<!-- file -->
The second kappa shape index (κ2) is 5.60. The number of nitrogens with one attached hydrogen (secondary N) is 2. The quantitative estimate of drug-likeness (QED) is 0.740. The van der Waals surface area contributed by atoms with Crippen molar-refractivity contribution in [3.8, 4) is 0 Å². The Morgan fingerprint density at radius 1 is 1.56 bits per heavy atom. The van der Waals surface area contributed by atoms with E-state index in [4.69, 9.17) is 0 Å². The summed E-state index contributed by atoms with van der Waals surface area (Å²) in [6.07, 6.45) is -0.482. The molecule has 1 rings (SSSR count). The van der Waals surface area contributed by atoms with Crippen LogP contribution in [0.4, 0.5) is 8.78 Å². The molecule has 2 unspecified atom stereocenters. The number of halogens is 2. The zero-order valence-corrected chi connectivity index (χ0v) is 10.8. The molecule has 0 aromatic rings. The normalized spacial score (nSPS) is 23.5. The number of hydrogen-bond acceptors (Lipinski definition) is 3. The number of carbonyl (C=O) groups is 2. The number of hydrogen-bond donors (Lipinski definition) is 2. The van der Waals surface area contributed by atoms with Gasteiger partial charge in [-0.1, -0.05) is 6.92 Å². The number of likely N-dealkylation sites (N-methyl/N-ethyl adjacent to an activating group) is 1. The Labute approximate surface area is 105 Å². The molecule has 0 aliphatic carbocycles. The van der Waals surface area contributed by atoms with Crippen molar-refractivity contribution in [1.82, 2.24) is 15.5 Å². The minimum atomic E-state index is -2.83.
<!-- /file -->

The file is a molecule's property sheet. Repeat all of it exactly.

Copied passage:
The second kappa shape index (κ2) is 5.60. The number of nitrogens with one attached hydrogen (secondary N) is 2. The quantitative estimate of drug-likeness (QED) is 0.740. The van der Waals surface area contributed by atoms with Crippen molar-refractivity contribution in [3.8, 4) is 0 Å². The Morgan fingerprint density at radius 1 is 1.56 bits per heavy atom. The van der Waals surface area contributed by atoms with E-state index in [4.69, 9.17) is 0 Å². The summed E-state index contributed by atoms with van der Waals surface area (Å²) in [6.07, 6.45) is -0.482. The molecule has 1 rings (SSSR count). The van der Waals surface area contributed by atoms with Crippen LogP contribution in [0.4, 0.5) is 8.78 Å². The molecule has 2 unspecified atom stereocenters. The number of halogens is 2. The zero-order valence-corrected chi connectivity index (χ0v) is 10.8. The molecule has 0 aromatic rings. The normalized spacial score (nSPS) is 23.5. The number of hydrogen-bond acceptors (Lipinski definition) is 3. The number of carbonyl (C=O) groups is 2. The number of hydrogen-bond donors (Lipinski definition) is 2. The van der Waals surface area contributed by atoms with Gasteiger partial charge in [-0.1, -0.05) is 6.92 Å². The number of likely N-dealkylation sites (N-methyl/N-ethyl adjacent to an activating group) is 1. The Labute approximate surface area is 105 Å². The molecule has 0 aliphatic carbocycles. The van der Waals surface area contributed by atoms with Crippen molar-refractivity contribution in [1.82, 2.24) is 15.5 Å². The minimum atomic E-state index is -2.83.